What are th 5 lysis methods to physically disrupt cells?
1. Mechanical- blender, polytron- blades mash up cells
2. Liquid homogenization 0 shove cells through narrow space
3. Sonication- High frequency sound wave shear cells
4. Freeze/thaw- ice crystal formation disrupts cells
5. Manual grinding
What is the formular for centrifugal force?
F= - Ω^2 r
Where Ω is the angular velocity (radians/sec)
which is 2πrpm/60 (rpm=revs per min)
r=radius in metres
What do you have to do to the value of centrifual force to get it in g?
Divide by 9.8
F/9.8 = xg
What usually homogenates first in centrifuge?
Nuclei, then mitochondria
What has more effect on centrifugal force? speed or radius?
How can proteins be precipitated?
Bu adding competing solutes such as ammonium sulphate and polyethylene glycol. (precipitates then removed by centrifugation)
What 5 characteristics are competing solutes ideally?
- Very water soluble
- non-denaturing proteins
- easy to remove from protein afterwards
- not too viscous or dense
- cheap and pure
How can particles be crudely separated on basis of size?
Dialysis. Partially permeavle membrane. Smaller things will leave dialysis bag to water by osmosis.
How can particles be finely separated on basis of size?
Size exclusion chromatography.
Small molecules can enter the beads. Larger molecules can't enter beads so flow down between them.
How can we separate on basis of charge?
Ion exchange chromatography. Have negatively charged beads. Postive proteins will bind to the beads. Negative proteins flow through. At the end add increasing concs. of NaCl to out compete the bound proteins and slowly they will come out.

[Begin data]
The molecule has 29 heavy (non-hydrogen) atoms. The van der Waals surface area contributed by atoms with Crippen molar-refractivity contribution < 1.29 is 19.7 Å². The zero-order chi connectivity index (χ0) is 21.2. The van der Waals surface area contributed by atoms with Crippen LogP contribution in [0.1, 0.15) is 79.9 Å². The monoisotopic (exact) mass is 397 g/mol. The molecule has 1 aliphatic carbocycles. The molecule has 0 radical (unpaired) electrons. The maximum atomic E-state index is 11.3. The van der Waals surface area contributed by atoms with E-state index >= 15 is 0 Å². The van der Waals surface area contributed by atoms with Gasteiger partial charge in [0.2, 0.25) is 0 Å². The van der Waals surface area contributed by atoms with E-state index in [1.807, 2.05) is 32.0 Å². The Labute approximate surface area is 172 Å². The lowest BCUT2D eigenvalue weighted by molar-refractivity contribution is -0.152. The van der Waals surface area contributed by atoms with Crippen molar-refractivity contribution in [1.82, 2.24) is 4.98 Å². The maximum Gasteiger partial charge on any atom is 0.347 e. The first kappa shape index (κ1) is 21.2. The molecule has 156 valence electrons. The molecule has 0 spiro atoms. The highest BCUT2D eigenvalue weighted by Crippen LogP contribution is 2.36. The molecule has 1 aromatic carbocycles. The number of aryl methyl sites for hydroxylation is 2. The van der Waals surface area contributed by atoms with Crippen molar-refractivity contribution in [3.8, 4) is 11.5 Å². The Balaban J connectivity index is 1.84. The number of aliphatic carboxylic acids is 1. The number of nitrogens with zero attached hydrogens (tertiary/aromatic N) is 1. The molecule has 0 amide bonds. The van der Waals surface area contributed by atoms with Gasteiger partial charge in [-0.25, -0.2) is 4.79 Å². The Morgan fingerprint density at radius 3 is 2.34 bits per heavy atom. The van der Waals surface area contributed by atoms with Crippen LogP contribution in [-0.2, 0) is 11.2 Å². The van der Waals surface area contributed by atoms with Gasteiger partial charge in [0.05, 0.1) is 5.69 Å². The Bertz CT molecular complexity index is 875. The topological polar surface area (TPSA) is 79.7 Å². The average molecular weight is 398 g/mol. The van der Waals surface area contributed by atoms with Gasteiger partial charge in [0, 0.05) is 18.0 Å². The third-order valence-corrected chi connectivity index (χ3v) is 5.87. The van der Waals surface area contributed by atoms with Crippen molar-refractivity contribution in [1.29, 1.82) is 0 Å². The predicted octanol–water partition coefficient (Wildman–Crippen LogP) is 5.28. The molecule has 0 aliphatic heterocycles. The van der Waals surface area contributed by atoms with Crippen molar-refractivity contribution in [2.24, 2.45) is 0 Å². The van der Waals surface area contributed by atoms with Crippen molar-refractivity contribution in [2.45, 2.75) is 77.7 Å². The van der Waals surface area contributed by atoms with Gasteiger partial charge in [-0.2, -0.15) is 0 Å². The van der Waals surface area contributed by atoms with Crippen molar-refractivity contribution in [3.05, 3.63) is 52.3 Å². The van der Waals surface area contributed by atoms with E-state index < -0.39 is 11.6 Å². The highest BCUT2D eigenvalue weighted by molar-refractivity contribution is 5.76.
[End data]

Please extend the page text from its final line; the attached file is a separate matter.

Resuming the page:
How do you use affinity chromatography?
-Immobalised ligand chromatography - e.g. substrate analogue of an enzyme
-Addition of affinity tages to recombinant proteins (widely used method)
-Lectin-based affinity chromatography- binds glycosylated proteins. Elution is with sugars such as N-acetyl glucosamine.
How does elution happen?
Usually by competition but can also involve disruption of interaction by changing buffer conditions. (eg salt conc, pH)
What is SDS used for?
To denature and add uniform charge to proteins so that they move in PAGE relative to size.
What is isoelectrofocussing?
Seperation of proteins using high pH (-) at one end and low pH (+) at the other. The protein stops when it reaches its isoelectric point.
What can mass spectrometry show us?
Fragment mass/charge ratios. Can use the fragments to work out which proteins are present.
What does 2D gel electropheresis do?
Used to separate cellular proteins
What are polyclonal antibodies?
Mixed population of antibody molecules that recognise different epitopes on the antigen
What are monoclonal antibodies?
Uniform population of antibody molecules that recognise the same epitope on the antigen
What is western blotting?
Protein identified by antibody. SDS page, then have a polymer sheet of protein. Then add radiolabelled specific antibody. The polymer sheet is exposed to the antibody and the protein reacts with it.
Overlay photographic film and develop. Protein band will show up
What's immunogold labelling?
The antibody is labelled with a gold colloidal particle and visualised with an electron microscope
What is indirect immunofluorescence?
The antibody is labelled with a fluorescent molecule and then visualised with a fluorescence microscope.